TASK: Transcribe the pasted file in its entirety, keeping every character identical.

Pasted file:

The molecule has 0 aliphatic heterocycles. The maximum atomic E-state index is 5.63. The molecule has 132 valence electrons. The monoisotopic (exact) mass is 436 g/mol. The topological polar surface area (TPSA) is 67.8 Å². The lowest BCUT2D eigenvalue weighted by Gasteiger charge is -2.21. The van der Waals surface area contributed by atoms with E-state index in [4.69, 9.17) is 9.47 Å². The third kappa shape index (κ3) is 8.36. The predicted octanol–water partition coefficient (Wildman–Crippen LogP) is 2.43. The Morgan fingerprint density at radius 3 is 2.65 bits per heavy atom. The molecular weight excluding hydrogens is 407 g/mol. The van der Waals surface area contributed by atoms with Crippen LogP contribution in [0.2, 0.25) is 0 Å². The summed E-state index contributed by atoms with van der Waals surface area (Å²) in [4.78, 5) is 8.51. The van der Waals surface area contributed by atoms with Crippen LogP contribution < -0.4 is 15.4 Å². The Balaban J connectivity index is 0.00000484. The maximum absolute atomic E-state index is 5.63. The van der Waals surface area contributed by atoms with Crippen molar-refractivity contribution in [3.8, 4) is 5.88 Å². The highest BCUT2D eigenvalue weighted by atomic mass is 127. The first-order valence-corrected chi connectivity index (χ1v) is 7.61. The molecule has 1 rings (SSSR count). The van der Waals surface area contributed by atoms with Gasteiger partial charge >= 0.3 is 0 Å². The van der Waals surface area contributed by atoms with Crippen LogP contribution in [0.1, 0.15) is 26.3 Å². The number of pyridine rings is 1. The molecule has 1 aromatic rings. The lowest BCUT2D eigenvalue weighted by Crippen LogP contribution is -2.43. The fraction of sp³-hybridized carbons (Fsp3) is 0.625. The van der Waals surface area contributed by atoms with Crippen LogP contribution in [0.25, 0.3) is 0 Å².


The molecule has 0 aliphatic heterocycles. The maximum atomic E-state index is 5.63. The molecule has 132 valence electrons. The monoisotopic (exact) mass is 436 g/mol. The topological polar surface area (TPSA) is 67.8 Å². The lowest BCUT2D eigenvalue weighted by Gasteiger charge is -2.21. The van der Waals surface area contributed by atoms with E-state index in [4.69, 9.17) is 9.47 Å². The third kappa shape index (κ3) is 8.36. The predicted octanol–water partition coefficient (Wildman–Crippen LogP) is 2.43. The Morgan fingerprint density at radius 3 is 2.65 bits per heavy atom. The molecular weight excluding hydrogens is 407 g/mol. The van der Waals surface area contributed by atoms with Crippen LogP contribution in [0.2, 0.25) is 0 Å². The summed E-state index contributed by atoms with van der Waals surface area (Å²) in [4.78, 5) is 8.51. The van der Waals surface area contributed by atoms with Crippen LogP contribution < -0.4 is 15.4 Å². The Balaban J connectivity index is 0.00000484. The maximum absolute atomic E-state index is 5.63. The van der Waals surface area contributed by atoms with Crippen molar-refractivity contribution in [3.8, 4) is 5.88 Å². The highest BCUT2D eigenvalue weighted by atomic mass is 127. The first-order valence-corrected chi connectivity index (χ1v) is 7.61. The molecule has 1 rings (SSSR count). The van der Waals surface area contributed by atoms with Gasteiger partial charge >= 0.3 is 0 Å². The van der Waals surface area contributed by atoms with Crippen LogP contribution in [0.1, 0.15) is 26.3 Å². The number of pyridine rings is 1. The molecule has 1 aromatic rings. The lowest BCUT2D eigenvalue weighted by Crippen LogP contribution is -2.43. The fraction of sp³-hybridized carbons (Fsp3) is 0.625. The van der Waals surface area contributed by atoms with Crippen LogP contribution in [0.25, 0.3) is 0 Å².